Fake it ‘til you make it: The unfortunate truth behind fake news

by Ewan Miller

Ethically dubious motives aside, fake news and content marketing face many of the same challenges. Ewan Miller unpacks the digital marketing techniques that fake news gets so right – no matter how wrong.

Over the last twelve months ‘fake news’– content which presents itself as factually accurate news but isn’t – has taken the world by storm.

These stories have spread not just because they’re sensationalist: The recent success of fake news is underpinned by a robust understanding of social media and marketing psychology alike, and reveals several paradigms of digital marketing content marketers would do well to consider.

1. The headline is everything

The explosive headline is at the core of fake news and takes advantage of the fact that studies have found that almost 60% of stories shared on social media weren’t read before they were shared. This means the majority of social shares take place based on the strength of the headline alone.

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This dynamic is at the core of success of fake news, as by their nature these stories begin to fall apart the further into the story the user reads.

The take away for content marketers is clear: We might do better to put the headline at the centre of our writing process, rather than treating it as an afterthought. Why devote just 5% of an article’s writing time to the most-read section of the page?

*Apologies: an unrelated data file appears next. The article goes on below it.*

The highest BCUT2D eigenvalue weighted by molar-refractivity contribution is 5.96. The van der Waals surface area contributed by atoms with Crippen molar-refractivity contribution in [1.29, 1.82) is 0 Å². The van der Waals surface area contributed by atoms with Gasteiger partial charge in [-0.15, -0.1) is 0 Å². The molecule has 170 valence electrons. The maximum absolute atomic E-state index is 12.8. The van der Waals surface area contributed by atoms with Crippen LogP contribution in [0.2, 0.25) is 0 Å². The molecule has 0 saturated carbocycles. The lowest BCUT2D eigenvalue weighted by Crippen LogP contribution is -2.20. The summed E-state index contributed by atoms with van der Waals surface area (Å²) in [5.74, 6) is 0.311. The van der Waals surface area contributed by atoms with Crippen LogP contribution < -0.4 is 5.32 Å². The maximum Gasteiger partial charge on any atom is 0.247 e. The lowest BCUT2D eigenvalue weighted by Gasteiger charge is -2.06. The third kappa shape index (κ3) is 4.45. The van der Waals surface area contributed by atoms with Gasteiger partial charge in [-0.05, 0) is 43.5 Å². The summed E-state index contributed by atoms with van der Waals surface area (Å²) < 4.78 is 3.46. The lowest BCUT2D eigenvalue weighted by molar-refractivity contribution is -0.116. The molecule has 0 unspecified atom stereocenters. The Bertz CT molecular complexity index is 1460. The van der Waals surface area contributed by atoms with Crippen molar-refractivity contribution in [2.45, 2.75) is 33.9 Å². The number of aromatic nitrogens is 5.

2. Community drives circulation

One of the most critical aspects to the contemporary phenomenon of fake news, is the way it’s deployed into specific corners of social networks, which are unlikely to challenge the ideas presented.

For example: The notorious ‘Pizzagate’ scandal was initially distributed to a known right-wing corner of the message board 4chan, where it could gain momentum and all-important advocates prior to engaging with the broader landscapes of Twitter and Facebook.

How to distribute content: It’s all in the delivery

For marketers, this should reinforce the value of highly targeted content, which utilises key influencers within communities to maximize circulation.

3. Trust is built from the trappings

When it comes to trust, first impressions matter. Studies show it takes just one tenth of a second to form a first impression about a person and for websites it’s even less – just 50 milliseconds.

This is why it can be valuable to produce high quality trappings – whether they be video intros, logos or website designs. Ensure your EDM looks professional and support your videos with well written descriptions because all the ‘small stuff’ plays a surprisingly significant role in building audience trust.

The most obvious example in fake news is the way creators duplicate the entire layout of existing news organisations, right down to their URLs, trading off their authority aesthetic. The lessons for more reputable sites is that these reusable assets are a very cost-effective way of amplifying your messaging across a variety of media.

What really matters

More than anything, what fake news authors understand is that there’s no point producing content if no one consumes it. By focusing on developing compelling headlines, efficiently targeting their messaging and building immediate trust through high quality furniture, they’ve successfully turned a very niche form of information dissemination into a global phenomenon.

How about we all take their techniques and use them for good?

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